Embarking on checkpoint-inhibitor immunotherapy for cancer is a bit like taking a single pull on the lever of a slot machine. For a relatively small risk — such drugs are generally safer than other types used to treat cancer — recipients can win a massive reward: years of disease-free survival. “My longest responder is from 2001, and she continues to do well long term,” says Antoni Ribas, an oncologist at the University of California, Los Angeles. However, only a small proportion of people who are eligible for treatment with the drugs reap that reward — less than 40% for melanoma, for example, the type of cancer for which treatment has been most successful.
Researchers are still trying to understand the biological mechanisms that determine whether a gamble on immunotherapy will pay off. “We cannot fully explain why many patients don’t respond and many types of cancer see no activity at all,” says Ribas.
Equally confounding is that those who benefit can do so over wildly differing timescales, which range from several weeks to almost a year after beginning treatment. And conventional imaging can offer insights into tumour responses that are ambiguous or outright misleading. “There are plenty of patients where we’ve gone back and resected what looks like stable disease, and we find that there’s no viable tumour left there,” says Jennifer Wargo, an oncologist at the University of Texas MD Anderson Cancer Center in Houston.
The hunt is on for biological markers (biomarkers) that could effectively flag the people who are most likely to benefit from cancer immunotherapy — and also indicate the extent of the recipient’s clinical response as it happens. “Hopefully, we’ll get to a point where we can use what we’ve learned to understand what is protecting the tumour from the body’s immune system,” says Michael Atkins, deputy director of the Georgetown Lombardi Comprehensive Cancer Center in Washington DC. “Then we can choose combination treatments to paralyse those things that are suppressing immune function.”
Many tumours evade destruction by immune cells by producing signalling proteins that trigger fail-safe mechanisms normally able to prevent uncontrolled inflammation or autoimmune responses. Known as immune checkpoint proteins, these molecules essentially switch off the T cells that would normally attack cancer cells. Checkpoint-inhibitor drugs interfere with the signals, reactivating T cells to put tumours back into the cross hair. The drugs most commonly used target either the checkpoint protein PD-L1 on the tumour, or its receptor, PD-1, on the T cell (see ‘Checkpoint proteins in action’). Such agents are approved for use in a variety of cancers.
However, although several promising leads have been uncovered, the cellular and molecular features of tumours that predict their response are still being defined.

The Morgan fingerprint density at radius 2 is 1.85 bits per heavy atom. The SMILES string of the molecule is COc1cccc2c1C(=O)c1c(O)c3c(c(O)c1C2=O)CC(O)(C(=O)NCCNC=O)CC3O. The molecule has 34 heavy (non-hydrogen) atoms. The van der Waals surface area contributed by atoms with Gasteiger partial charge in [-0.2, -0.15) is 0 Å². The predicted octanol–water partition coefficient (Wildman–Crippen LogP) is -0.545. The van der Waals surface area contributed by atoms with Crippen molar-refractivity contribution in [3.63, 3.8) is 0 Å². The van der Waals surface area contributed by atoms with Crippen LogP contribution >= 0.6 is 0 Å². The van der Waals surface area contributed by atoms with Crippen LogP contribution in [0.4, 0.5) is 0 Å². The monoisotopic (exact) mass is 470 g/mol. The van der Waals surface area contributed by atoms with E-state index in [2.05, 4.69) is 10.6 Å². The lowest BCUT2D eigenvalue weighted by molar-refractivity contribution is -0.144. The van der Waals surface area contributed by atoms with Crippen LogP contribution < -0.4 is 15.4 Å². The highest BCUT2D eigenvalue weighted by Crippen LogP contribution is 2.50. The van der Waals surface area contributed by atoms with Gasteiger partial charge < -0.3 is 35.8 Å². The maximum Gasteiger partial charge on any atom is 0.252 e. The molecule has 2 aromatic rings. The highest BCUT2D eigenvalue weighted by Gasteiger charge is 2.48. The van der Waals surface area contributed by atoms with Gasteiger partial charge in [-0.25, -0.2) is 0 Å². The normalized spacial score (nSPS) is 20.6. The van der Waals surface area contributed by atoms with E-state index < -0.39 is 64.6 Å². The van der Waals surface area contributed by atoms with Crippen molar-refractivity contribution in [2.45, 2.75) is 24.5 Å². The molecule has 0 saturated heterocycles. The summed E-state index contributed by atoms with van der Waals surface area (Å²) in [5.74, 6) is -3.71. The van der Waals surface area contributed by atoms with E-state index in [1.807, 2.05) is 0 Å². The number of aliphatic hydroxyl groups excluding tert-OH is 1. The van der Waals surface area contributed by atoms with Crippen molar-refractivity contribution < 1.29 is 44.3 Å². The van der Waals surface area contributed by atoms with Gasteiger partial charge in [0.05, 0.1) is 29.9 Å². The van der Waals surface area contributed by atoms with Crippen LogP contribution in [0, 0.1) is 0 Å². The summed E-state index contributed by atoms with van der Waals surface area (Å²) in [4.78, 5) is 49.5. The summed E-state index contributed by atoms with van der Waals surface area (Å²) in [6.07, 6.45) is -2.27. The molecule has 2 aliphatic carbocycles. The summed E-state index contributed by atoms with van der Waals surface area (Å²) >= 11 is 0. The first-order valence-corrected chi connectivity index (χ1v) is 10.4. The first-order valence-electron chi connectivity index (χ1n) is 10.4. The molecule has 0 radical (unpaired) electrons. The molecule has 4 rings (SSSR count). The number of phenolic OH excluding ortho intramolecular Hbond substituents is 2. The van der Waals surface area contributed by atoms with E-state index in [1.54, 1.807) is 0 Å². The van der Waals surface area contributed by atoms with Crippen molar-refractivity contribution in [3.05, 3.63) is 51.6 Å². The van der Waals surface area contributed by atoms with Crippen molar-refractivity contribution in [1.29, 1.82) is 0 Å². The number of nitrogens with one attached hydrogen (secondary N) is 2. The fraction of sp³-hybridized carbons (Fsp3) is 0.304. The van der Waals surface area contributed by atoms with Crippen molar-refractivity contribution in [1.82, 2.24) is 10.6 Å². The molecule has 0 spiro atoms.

Initial studies homed in on the production of PD-L1 by tumours as a potential indicator of susceptibility. By probing sections of biopsied tumour with antibodies that recognize this checkpoint protein, clinicians can potentially identify cancers that are likely to respond to checkpoint-inhibition treatments.
Several clinical trials have shown that such testing can improve the odds of a response. For example, in the KEYNOTE-001 trial1, almost half of people with lung cancer whose tumours broadly expressed PD-L1 responded to the PD-1 inhibitor pembrolizumab, compared with less than one-tenth of those with very low levels of PD-L1 expression. The US Food and Drug Administration (FDA) then set a high level of PD-L1 expression as a criterion for pembrolizumab treatment in this cancer.
However, the relationship of the level of the response with PD-L1 expression is neither straightforward nor universal. Trials have used various tests and cutoffs to determine levels of PD-L1 expression, thwarting their direct comparison. “It has generated some confusion in oncology, because the tests are all interpreted in slightly different ways,” says Suzanne Topalian, director of the melanoma programme at Johns Hopkins Sidney Kimmel Comprehensive Cancer Center in Baltimore, Maryland. In cancers other than lung cancer that respond to checkpoint inhibitors, PD-L1 expression shows only modest utility in predicting such benefit.
In Topalian’s view, the test serves best as a tool for helping physicians to decide whether to start a patient’s treatment plan with checkpoint inhibitors when other treatment options are available. But when there are no other options, she says, the absence of PD-L1 shouldn’t deter them from trying checkpoint inhibitors.
Many clinical studies suggest that only a few types of cancer respond to checkpoint inhibition. People with prostate cancer — one of the most common malignancies — tend to receive negligible benefit. The same is true for those with pancreatic cancer, which is one of the most deadly types. The extent of genomic damage also seems to be an important factor in determining the tumour response to checkpoint inhibition, which is why carcinogen-induced cancers are especially vulnerable. “A higher load of mutations may be more immunogenic, and that’s why lung cancers from cigarette smoking or melanoma from ultraviolet light respond the best,” says Ribas. Having a greater number of mutations probably increases the likelihood of the tumour producing abnormal proteins, known as neoantigens, that can trigger a T-cell attack.